The cleric and their henchman are engaged in combat with the pigman and its manpig mount. This is a dangerous situation for the cleric: they have to contend with two melee combatants, as well as a very likely thrown rock from the other pigman. The cleric's player asks if it would be possible for their henchman to distract the pigman so that they could turn the unclean manpig and force the mount and rider to flee. The referee gives the a-okay to that plan, but includes a difficult cost: the henchman will automatically take damage and the player must make a save vs. poison or their henchman contracts a horrid disease from the manpig's bite. The cleric player succeeds on the saving throw, but the henchman ends up taking 6 points of damage and collapses to the ground. In the interim, however, the cleric succeeds on the turn unclean roll, forcing the manpig to flee with its rider in tow. The referee makes a morale check for the other pigmen, resulting in them fleeing, but not before the one wielding a rock throws it at the cleric. They fail their save and take 4 points of damage.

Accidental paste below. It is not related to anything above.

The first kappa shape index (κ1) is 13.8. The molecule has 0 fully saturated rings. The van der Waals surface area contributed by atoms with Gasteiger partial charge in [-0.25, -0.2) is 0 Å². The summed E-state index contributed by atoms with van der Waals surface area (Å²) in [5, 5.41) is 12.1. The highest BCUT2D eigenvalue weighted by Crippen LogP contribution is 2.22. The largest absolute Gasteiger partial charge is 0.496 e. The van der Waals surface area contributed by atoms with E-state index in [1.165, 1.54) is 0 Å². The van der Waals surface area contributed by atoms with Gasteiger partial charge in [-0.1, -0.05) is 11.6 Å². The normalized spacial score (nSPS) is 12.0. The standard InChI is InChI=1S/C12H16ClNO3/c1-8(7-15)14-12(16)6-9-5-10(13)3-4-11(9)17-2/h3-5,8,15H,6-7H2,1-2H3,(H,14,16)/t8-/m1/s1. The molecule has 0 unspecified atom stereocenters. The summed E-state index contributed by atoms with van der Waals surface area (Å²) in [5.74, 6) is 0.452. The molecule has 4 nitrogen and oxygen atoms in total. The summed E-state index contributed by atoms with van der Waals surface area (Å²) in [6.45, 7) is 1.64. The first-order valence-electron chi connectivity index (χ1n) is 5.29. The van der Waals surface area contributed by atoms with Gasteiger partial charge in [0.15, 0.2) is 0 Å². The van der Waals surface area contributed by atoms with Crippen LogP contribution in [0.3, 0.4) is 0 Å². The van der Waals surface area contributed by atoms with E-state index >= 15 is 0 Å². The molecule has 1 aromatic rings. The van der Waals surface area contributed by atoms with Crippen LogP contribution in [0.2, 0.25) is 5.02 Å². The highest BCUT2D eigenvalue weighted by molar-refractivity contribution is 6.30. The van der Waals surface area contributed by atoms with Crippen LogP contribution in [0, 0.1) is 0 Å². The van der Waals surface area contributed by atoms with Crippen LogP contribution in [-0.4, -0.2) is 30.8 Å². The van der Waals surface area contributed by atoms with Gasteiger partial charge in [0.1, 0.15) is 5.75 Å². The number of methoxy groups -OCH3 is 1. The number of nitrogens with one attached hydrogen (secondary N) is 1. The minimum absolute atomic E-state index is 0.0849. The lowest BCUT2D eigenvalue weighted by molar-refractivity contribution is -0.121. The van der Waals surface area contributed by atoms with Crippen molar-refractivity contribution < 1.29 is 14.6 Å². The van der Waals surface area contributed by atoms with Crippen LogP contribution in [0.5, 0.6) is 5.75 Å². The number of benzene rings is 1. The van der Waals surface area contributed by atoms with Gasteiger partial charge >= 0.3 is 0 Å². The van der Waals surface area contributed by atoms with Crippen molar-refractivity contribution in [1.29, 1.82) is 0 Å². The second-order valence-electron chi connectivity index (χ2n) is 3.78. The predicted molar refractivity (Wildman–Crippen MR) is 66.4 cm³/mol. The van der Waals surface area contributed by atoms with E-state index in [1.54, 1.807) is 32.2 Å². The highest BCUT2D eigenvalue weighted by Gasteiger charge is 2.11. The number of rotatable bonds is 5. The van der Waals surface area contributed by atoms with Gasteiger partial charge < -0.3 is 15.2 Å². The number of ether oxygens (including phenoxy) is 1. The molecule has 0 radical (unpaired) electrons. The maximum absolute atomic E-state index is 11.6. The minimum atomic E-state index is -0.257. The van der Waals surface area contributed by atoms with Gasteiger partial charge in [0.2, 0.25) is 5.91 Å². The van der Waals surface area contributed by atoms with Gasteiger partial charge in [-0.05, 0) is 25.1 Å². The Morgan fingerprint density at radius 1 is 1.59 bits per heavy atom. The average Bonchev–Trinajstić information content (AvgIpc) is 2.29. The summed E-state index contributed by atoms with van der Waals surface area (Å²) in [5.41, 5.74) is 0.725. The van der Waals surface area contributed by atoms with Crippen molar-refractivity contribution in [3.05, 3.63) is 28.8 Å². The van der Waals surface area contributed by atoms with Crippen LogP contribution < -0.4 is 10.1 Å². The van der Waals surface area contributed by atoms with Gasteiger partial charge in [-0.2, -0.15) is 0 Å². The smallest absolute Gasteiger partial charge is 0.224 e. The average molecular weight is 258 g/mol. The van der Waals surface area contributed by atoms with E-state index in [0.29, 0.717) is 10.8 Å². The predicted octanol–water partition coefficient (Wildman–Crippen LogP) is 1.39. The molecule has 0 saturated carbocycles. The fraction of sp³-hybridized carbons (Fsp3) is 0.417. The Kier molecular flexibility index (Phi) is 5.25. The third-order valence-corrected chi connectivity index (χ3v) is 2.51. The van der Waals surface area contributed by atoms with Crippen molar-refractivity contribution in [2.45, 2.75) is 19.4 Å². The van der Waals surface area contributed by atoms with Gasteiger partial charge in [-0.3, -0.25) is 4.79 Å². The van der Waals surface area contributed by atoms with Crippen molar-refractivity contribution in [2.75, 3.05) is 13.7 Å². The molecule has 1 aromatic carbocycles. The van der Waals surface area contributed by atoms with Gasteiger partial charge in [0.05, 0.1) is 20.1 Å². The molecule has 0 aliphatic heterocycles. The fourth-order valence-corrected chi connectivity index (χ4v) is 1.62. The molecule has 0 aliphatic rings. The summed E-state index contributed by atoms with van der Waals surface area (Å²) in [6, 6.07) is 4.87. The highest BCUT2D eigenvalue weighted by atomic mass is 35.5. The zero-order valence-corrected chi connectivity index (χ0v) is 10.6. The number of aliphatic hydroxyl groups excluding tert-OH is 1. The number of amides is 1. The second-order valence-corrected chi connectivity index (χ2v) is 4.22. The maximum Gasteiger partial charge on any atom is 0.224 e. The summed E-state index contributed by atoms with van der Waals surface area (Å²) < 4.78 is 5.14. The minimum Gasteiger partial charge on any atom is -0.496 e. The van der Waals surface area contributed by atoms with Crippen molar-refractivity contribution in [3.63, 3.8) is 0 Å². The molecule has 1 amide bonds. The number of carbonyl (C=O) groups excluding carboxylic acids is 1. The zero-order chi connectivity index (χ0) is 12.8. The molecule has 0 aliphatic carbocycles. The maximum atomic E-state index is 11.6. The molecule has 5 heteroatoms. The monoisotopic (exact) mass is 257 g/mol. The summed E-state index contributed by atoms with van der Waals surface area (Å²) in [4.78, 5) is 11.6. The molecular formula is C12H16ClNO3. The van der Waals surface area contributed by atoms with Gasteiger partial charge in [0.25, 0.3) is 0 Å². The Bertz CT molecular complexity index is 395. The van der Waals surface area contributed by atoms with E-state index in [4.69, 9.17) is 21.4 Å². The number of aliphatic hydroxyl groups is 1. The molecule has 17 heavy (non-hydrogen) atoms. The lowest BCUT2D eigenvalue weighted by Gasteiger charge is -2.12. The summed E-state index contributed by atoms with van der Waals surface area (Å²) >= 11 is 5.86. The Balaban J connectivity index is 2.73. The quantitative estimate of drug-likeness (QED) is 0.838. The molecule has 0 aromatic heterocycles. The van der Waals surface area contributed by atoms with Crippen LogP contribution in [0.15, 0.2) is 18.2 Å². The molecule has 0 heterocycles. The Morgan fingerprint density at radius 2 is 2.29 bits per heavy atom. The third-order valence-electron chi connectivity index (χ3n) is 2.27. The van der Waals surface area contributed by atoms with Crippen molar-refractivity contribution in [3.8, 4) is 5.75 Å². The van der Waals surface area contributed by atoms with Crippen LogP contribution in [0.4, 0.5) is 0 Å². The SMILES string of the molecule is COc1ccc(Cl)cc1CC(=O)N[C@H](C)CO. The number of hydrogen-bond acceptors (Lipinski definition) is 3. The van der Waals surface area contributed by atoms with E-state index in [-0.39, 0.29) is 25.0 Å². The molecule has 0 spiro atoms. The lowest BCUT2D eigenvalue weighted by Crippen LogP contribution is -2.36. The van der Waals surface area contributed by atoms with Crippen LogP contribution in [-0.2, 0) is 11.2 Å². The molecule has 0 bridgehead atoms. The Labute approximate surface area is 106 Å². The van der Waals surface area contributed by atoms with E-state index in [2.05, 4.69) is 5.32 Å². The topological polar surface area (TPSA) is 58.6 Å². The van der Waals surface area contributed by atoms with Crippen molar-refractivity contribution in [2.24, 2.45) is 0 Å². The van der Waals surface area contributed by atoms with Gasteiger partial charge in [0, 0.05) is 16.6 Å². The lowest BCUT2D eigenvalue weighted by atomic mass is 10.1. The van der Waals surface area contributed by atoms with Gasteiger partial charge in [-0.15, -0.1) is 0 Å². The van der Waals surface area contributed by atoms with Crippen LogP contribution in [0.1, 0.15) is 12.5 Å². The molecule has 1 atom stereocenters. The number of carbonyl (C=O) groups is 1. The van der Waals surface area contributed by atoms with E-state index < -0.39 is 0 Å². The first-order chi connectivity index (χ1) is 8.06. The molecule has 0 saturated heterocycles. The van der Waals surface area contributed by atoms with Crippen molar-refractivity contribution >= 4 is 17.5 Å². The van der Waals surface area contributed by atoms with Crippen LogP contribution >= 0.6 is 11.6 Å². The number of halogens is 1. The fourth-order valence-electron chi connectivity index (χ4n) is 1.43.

After just one round the combat is over. Morale works just the same as in B/X, since it is by far my favorite aspect of that system's encounter rules. I included the bits about the cleric's player discussing with the referee to show that this combat rework is just as flexible as normal OSR play, with everything coming about as agreement between players and referee, and DM adjudication. 

Distances are not tracked in absolute numbers. Whether you are able to engage with a given creature is entirely based on relative, narrative-based description. Initiative is simultaneous, rather than going in turns.